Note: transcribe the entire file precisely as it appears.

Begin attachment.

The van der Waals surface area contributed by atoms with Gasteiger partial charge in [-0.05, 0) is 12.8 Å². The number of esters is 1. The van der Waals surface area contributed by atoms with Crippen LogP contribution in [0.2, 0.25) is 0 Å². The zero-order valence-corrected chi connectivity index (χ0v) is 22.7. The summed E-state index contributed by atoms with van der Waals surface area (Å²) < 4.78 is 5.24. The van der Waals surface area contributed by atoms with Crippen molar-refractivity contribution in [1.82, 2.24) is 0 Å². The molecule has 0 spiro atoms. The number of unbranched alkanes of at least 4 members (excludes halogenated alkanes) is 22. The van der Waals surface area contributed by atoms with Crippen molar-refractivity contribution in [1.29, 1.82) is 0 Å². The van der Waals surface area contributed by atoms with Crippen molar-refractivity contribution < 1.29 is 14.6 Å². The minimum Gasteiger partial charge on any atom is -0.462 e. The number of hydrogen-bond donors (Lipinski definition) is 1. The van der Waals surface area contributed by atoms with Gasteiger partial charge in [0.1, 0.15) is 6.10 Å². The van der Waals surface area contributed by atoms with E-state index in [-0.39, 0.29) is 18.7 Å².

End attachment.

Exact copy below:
The van der Waals surface area contributed by atoms with Gasteiger partial charge in [-0.05, 0) is 12.8 Å². The number of esters is 1. The van der Waals surface area contributed by atoms with Crippen LogP contribution in [0.2, 0.25) is 0 Å². The zero-order valence-corrected chi connectivity index (χ0v) is 22.7. The summed E-state index contributed by atoms with van der Waals surface area (Å²) < 4.78 is 5.24. The van der Waals surface area contributed by atoms with Crippen molar-refractivity contribution in [1.82, 2.24) is 0 Å². The molecule has 0 spiro atoms. The number of unbranched alkanes of at least 4 members (excludes halogenated alkanes) is 22. The van der Waals surface area contributed by atoms with Crippen molar-refractivity contribution in [1.29, 1.82) is 0 Å². The van der Waals surface area contributed by atoms with Crippen molar-refractivity contribution < 1.29 is 14.6 Å². The minimum Gasteiger partial charge on any atom is -0.462 e. The number of hydrogen-bond donors (Lipinski definition) is 1. The van der Waals surface area contributed by atoms with Gasteiger partial charge in [0.1, 0.15) is 6.10 Å². The van der Waals surface area contributed by atoms with E-state index in [-0.39, 0.29) is 18.7 Å².